It really depends on the combination of coursework you take in your college. From my personal experience as a Masters graduate (EE) - Usually the coursework's that you are interested, if it is a high demanding course it wont all be available to you at the time (semester) you desire. So you have to pace your coursework in such a way you take at least one course of your interest and one elective (required by university for you to earn a degree) and the remaining one as easy as possible. By "easy" I meant there are courses which really doesn't need much of your time. More like practical courses. For me it was PLC (Programmable Logic controller and Autonomous system) which was just programming and robotics and it was really fun . This combination will offload your payload and make you concentrate on the course you are interested in. The courses that were of importance to me was embedded processors and controllers (totally 5 of them base and advanced), the remaining courses were supporting courses for programming and required by university to complete the degree. I am not a bright student, I was an average student in my bachelors (EE), but I used this time to identify my real interest which was getting into embedded systems and I was able to achieve it.
So what I am trying to say is, it may look difficult seeing from outside, but once you get into the details and break up into small pieces it becomes easy. The above is the worst case scenario, but if you think about the best case here which happened for me where my elective courses also turned out to be my favorite classes because the professors here are so good that they can make you learn anything from scratch. I had so much time to invest on my personal projects and I even ended up working at my university's Research Institute in robotics project. Even after doing this I was able to apply for jobs and crack few interviews. To summarize, what really matters is time management and a bit of combination work (which your Graduate Advisor can help with).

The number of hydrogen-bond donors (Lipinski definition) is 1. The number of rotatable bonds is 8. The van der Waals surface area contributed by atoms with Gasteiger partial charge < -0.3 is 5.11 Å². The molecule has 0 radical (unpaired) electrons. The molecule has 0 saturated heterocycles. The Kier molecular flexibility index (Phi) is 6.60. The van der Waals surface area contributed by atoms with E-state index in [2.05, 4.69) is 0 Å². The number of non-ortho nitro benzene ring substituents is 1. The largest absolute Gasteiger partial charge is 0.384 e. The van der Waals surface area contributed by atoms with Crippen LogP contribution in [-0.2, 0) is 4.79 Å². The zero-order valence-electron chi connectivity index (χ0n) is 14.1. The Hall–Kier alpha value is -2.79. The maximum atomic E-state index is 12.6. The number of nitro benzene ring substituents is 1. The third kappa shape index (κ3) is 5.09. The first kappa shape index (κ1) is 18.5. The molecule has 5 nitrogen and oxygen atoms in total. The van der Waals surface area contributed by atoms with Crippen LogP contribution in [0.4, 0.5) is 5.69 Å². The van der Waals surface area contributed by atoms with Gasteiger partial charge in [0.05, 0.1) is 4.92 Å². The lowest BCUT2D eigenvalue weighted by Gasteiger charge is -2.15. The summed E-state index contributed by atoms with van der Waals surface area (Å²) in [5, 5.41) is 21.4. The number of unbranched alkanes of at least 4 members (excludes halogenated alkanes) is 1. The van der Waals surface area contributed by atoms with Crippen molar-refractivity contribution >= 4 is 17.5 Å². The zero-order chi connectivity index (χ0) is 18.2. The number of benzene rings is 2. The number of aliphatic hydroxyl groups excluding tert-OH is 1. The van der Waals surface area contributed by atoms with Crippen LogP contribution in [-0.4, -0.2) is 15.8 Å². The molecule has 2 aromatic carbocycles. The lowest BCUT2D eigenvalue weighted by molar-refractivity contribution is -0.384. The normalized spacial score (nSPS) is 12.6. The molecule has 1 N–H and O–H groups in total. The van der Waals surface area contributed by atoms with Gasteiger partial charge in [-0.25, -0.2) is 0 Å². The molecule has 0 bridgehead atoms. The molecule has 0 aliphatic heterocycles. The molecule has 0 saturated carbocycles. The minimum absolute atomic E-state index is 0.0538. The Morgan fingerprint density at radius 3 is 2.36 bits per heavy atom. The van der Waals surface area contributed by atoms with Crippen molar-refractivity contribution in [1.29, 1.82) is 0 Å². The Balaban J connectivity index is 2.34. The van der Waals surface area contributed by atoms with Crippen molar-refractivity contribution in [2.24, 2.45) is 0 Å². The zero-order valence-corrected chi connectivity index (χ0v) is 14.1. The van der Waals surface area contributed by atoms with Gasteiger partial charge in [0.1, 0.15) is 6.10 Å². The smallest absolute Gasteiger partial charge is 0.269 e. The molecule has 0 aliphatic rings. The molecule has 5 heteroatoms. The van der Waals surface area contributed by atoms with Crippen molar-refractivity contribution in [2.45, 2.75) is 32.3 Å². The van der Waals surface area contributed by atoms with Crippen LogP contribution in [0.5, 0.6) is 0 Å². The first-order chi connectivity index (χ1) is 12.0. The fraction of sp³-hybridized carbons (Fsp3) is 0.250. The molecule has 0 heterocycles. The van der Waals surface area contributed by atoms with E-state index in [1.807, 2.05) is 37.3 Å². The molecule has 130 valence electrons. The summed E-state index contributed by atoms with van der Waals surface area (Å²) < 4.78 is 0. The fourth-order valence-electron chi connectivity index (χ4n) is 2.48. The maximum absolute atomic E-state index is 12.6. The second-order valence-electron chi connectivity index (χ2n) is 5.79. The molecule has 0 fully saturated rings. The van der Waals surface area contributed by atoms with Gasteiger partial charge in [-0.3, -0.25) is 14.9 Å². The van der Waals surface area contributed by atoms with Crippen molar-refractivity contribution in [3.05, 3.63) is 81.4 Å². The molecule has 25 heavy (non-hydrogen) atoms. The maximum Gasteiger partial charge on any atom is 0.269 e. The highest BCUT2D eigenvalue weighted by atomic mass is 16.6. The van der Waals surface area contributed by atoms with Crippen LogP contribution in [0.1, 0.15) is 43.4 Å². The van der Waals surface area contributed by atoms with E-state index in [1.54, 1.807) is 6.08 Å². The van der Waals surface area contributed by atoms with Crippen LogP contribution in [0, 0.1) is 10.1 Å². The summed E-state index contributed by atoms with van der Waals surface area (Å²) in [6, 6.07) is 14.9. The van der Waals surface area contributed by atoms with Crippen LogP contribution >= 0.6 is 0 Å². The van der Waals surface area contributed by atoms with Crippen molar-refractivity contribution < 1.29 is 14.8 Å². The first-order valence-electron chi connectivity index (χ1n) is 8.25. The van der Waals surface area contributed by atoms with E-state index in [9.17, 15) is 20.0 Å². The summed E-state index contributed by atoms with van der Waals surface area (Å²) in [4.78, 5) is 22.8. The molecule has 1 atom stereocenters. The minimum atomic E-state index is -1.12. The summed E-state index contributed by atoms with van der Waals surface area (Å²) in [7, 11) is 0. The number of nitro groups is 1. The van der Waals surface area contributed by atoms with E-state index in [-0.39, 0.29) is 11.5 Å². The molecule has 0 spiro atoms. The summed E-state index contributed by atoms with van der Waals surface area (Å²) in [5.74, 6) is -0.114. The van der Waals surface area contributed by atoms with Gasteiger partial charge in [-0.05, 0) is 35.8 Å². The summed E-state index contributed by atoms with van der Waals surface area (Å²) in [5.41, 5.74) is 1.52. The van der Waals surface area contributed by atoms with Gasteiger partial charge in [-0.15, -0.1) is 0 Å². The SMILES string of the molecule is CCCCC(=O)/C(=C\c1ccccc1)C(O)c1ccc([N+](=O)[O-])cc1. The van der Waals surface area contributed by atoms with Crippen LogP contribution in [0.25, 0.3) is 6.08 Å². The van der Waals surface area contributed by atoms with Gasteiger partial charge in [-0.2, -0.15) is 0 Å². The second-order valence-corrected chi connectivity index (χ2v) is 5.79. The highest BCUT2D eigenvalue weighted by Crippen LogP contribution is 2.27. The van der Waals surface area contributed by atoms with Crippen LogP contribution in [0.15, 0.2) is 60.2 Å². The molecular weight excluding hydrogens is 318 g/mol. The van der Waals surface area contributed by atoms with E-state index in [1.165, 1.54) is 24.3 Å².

Karthik recommends the following next steps:
Drew Peake, M.Eng., MBA, PE, FNAFE, DEE, CIH, CSP
Drew recommends the following next steps:
Naturally every person and every situation is different but in general engineering courses are among the most challenging you can take at college.
Please review some math dictionaries below that will help you in your math classes.
Also review the course catalog or the program advisement sheet for engineering. Try some of the colleges near you to get a feel across the board of what's offered. It will reveal the descriptions of the courses for that major.
I have included below a link to a junior college and a university. Should you decide to start in the engineering direction, you will be able to transfer to the larger university. I am just introducing another idea since I don't know fully your situation.
LaTonya recommends the following next steps:
I will keep it simple as there are already a lot of good comments.
Engineering is comparatively more challenging than what you have faced so far. You will find out that there are a lot smarter people around you and they are willing to help. Also, if you are struggling with something there will be professors, faculty members, senior students always there for you.
You will also realize that the library is the best place in college, you will find yourself mostly there.
Engineering is about problem-solving. It can be in the field of computers (CS or IT) or electrical or electronic devices (ECE or EEE) or bridges, roads (Civil), and 20 others. You will have to decide what you like and what you would like to solve.
In the end, just wanna say that you will be fine even you find engineering difficult, I would still recommend it.
"If it wasn’t difficult, anyone would do it".
If you ever decide to pursue engineering…Welcome to the club!
We need lot more engineers than we currently have and there are cool problems that you can help solve
No pain no gain. Computer engineering/ electrical engineer remains as one of the top starting salaries to date.
If you are a problem solver, like math, and think outside of the box, you are a natural.
I hope this helps